Bug#810125: RFP: linux-malware-detect -- Linux Malware Detect (LMD) is a malware scanner for Linux
* Package name : linux-malware-detect
Version : 1.5
Upstream Author : Ryan MacDonald <firstname.lastname@example.org>
* URL : https://github.com/rfxn/linux-malware-detect
* License : GPL v2
Programming Lang: Bash, Perl
Description : Linux Malware Detect (LMD) is a malware scanner for Linux
Please can you create a Debian package for LMD?
This is an interesting software when administering the shared web server that hosts several web sites. It will detect infected CMS.
The source code is available at: https://github.com/rfxn/linux-malware-detect
The sources of a Debian package is available at: https://github.com/waja/maldetect
The author of the sources of Debian package does not have time to maintain the package in the long term: https://github.com/waja/maldetect/issues/1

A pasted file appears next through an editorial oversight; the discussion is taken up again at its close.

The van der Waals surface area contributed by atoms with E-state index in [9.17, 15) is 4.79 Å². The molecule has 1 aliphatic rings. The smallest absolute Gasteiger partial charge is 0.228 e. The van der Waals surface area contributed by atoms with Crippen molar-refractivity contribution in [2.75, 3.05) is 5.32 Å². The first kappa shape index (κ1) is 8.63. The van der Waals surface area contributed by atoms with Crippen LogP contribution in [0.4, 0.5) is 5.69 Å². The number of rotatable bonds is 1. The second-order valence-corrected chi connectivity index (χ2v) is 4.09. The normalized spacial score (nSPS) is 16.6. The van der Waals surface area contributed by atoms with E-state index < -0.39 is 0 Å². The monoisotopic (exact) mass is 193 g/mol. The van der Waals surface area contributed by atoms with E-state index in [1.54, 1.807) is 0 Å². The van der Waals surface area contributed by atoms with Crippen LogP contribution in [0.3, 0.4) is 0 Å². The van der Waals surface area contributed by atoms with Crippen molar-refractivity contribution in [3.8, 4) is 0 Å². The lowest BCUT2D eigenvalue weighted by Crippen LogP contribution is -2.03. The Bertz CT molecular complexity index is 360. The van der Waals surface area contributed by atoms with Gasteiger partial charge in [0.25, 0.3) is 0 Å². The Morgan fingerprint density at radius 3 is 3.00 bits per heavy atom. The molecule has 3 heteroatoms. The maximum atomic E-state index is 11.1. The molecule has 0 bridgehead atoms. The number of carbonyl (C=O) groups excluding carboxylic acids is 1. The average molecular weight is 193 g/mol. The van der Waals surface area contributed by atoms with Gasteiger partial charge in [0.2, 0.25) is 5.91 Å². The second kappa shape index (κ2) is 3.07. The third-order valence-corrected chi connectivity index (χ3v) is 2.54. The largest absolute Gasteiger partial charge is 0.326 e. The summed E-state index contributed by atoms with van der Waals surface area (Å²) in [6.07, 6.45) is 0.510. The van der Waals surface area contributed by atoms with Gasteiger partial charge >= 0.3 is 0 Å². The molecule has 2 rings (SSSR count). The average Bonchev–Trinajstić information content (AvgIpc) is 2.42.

The description on github:
Linux Malware Detect (LMD) is a malware scanner for Linux released under the
GNU GPLv2 license, that is designed around the threats faced in shared hosted
environments. It uses threat data from network edge intrusion detection
systems to extract malware that is actively being used in attacks and
generates signatures for detection. In addition, threat data is also derived
from user submissions with the LMD checkout feature and from malware
community resources. The signatures that LMD uses are MD5 file hashes and HEX
pattern matches, they are also easily exported to any number of detection
tools such as ClamAV.
The driving force behind LMD is that there is currently limited availability
of open source/restriction free tools for Linux systems that focus on malware
detection and more important that get it right. Many of the AV products that
perform malware detection on Linux have a very poor track record of detecting
threats, especially those targeted at shared hosted environments.
The threat landscape in shared hosted environments is unique from that of the
standard AV products detection suite in that they are detecting primarily OS
level trojans, rootkits and traditional file-infecting viruses but missing
the ever increasing variety of malware on the user account level which serves
as an attack platform.